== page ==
This is Nick.
Nick was born and raised at the crossroads of the Sacramento River delta and the foothills of the devil’s mountain, just east of San Francisco. As a child, he spent many years buried deep within the pages of a National Geographic magazine, devouring the pages, reveling in our universe’s infinite mystery and beauty. He has traversed granite mountaintops, felt the golden kiss of a swollen setting sun on rugged windswept coastlines, and found sanctuary in the empty brutality whispered in the breathless songs of the high desert.
During the course of the past three decades, he has curated a deep sense of respect for and curiosity about communication and perspective, and for exploring the perceptible world through his creative endeavors. He earned his bachelors in business economics and philosophy and his masters in international development and social change. The intervening years have generated within him an awareness of the inequity of social power structures engendered by the modern globalized world. Like the young and reckless hearts with which he surrounds himself, he is on a mission to right these wrongs, one word, one sentence, one spoken breath at a time.
In his free time, Nick pursues the chemistry and pleasures of kitchen craft, serving up anything from cured meats to fresh baked bread, pickles, and multi-dimensional home-brewed ales. He writes two independent blogs, plays his music in the sun, and is racking up an impossible number of cycle miles on his classic red racer.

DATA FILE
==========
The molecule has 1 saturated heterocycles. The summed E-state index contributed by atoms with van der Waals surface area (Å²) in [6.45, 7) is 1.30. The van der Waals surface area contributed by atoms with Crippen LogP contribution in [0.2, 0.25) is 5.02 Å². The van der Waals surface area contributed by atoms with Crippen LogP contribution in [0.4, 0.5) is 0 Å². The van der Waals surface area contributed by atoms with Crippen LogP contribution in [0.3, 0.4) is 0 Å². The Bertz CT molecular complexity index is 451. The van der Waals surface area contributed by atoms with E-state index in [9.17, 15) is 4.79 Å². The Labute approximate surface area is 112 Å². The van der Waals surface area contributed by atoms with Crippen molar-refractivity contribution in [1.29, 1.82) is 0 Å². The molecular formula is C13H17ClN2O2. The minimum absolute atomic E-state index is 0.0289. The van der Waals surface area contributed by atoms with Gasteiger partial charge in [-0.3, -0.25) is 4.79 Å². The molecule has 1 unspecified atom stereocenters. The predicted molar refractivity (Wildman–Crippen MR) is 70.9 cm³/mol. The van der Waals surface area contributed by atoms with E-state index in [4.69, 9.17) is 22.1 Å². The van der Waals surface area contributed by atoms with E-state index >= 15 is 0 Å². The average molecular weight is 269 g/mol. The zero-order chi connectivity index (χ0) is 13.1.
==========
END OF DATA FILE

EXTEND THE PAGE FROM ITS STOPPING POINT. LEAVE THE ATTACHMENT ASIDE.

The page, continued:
One of Nick’s important functions at the Kulturdepartment is working with our numerous international clients as an editor and English language consultant, transforming their written work into definitive pieces with clarity and purpose. Having worked with people from numerous countries, over the years he developed a unique view of linguistic intersection and learned how best to preserve intention and nuance within the English language, regardless of the author’s mother tongue. He also facilitates creative and strategic planning, and has struggled through enough administrative processes to provide the perspective of an Ausländer as well as optimism and encouragement.
Most days you can find Nick at the Kulturdepartment office, sleeves rolled up with a mason jar of coffee and a red pen, and usually sitting in that one square of afternoon sunlight as it pours in through the window and moves across the room.